• The portal Website concept for local media is dead. Put a fork in it. Content delivery via subscription (RSS, etc.) is where it’s at, and everybody except the TV industry seems to know this. Building fancy “one stop shopping” portals is so twentieth century, and I’m more convinced of this every day. Any site that isn’t fully customizable is a very big mistake.

    RSS is very much a geek term, and it only needs a marketing campaign to become widespread. And there are some very smart players deeply invested in this, including the major portals, so we all need to be thinking about HOW we deliver our goods via subscription. This IS the future, and those who ignore it are making a mistake.

  • The video journalist movement is (finally) coming to America, and I believe it will explode for local TV in the next 12–24 months. A handful of news executives are beginning to understand that it isn’t about cost-cutting (although it IS much more cost-effective) or typical “one-man band” news coverage; VJ news can be an entirely new way to make television news, one that is vastly more flexible than two-person crews make possible. Moreover, the new newsroom systems that it requires make it far easier to incorporate the local community into the newsgathering process, something that I think is absolutely necessary to be successful downstream.

Podcasting for traditional media is one of the items that concerns me a bit, so it’s not on my list. I recently participated in a discussion on the viability of podcasting, and I came away skeptical. I hate that I feel that way, because all my friends seem to think this is the next big thing. The bandwagon is already loaded and more are climbing on board every day. My issue with it is that it is a one-to-many form of communication. One-to-many is another phrase for “top-down,” and my fear is that — because they’re familiar with this form of communicating — local media will see it as their salvation, when it could, in fact, only be a diversion. That would be a mistake, so I can’t openly embrace it for my clients.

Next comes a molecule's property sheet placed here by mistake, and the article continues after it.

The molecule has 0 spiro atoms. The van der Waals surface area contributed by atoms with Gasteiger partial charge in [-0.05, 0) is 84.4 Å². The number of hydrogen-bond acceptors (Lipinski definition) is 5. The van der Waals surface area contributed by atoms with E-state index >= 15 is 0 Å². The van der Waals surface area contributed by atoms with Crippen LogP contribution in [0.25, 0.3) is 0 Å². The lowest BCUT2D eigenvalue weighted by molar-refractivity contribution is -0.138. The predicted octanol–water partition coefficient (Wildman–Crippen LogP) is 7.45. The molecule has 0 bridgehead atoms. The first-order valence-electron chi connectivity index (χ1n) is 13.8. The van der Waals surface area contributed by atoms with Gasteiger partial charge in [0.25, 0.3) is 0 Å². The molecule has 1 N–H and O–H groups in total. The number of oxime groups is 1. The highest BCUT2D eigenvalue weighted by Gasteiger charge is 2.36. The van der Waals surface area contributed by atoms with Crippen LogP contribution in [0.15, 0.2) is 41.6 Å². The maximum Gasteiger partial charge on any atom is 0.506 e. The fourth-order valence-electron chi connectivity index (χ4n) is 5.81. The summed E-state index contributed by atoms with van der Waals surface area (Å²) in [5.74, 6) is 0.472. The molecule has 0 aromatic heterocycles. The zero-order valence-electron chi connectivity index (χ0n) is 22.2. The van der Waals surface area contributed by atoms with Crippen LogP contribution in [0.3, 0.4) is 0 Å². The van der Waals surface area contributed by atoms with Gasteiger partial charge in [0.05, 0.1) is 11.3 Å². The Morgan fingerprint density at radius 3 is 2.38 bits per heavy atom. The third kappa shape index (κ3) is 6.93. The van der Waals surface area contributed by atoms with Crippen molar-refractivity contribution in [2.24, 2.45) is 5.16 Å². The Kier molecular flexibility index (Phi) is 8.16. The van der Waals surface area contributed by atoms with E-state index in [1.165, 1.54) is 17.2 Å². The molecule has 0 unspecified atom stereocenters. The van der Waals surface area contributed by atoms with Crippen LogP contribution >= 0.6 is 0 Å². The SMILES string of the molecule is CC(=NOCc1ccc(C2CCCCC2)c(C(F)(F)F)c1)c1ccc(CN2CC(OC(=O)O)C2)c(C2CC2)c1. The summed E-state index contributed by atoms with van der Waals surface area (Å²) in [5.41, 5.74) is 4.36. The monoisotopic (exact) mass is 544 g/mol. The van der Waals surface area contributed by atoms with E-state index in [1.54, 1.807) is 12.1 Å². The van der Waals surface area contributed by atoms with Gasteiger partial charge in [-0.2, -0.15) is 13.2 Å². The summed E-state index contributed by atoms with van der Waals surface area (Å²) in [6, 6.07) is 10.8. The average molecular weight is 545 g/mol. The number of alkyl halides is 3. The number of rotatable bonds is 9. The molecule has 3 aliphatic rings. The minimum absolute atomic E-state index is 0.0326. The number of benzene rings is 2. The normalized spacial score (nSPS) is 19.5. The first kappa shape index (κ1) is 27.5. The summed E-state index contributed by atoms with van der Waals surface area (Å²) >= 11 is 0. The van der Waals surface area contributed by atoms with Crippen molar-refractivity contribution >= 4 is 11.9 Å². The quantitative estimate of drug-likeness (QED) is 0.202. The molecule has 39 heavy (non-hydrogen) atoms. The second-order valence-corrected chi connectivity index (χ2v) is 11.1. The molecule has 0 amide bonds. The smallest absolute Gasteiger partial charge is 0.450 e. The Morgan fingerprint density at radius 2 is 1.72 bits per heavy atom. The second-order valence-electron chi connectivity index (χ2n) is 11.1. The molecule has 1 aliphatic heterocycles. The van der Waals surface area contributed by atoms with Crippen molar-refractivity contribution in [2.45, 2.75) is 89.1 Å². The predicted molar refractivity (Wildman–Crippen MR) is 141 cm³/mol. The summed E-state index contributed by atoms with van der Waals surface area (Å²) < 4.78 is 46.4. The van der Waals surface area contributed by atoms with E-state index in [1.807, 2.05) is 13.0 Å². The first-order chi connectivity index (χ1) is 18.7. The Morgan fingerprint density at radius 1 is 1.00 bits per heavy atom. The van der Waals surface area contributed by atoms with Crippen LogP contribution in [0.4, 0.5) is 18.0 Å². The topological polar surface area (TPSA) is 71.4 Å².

As I am quick to tell all of my clients, revenue isn’t the problem — audience is the problem. Fix the problem. Fixing it, however, is a complicated and tricky proposition, and one that requires vision and commitment.

And an occasional rest stop.

(Cross-posted at The Media Center’s Morph Blog.)


  1. Your comment about RSS needing a marketing campaign is right on. Just look at the word “podcasting”. It’s just another function of RSS. With all this hype about Apple supporting podcasting, the reality is that Steve Jobs simply put an aggregator on iTunes.

  2. Lynann Bradbury says

    Yesterday, The Guardian (UK) echoed what you’ve been saying for the past two years about the personal media revolution. Their piece, “We had 50 images within an Hour,” highlighted the public’s influence over crisis newsgathering and compared the influence of old and new media efforts to get the word out on the London attacks.,16132,1525911,00.html?=rss. Terry, I immediately thought of you when I read this piece. Hopefully it won’t take another tragedy for others to “get it.”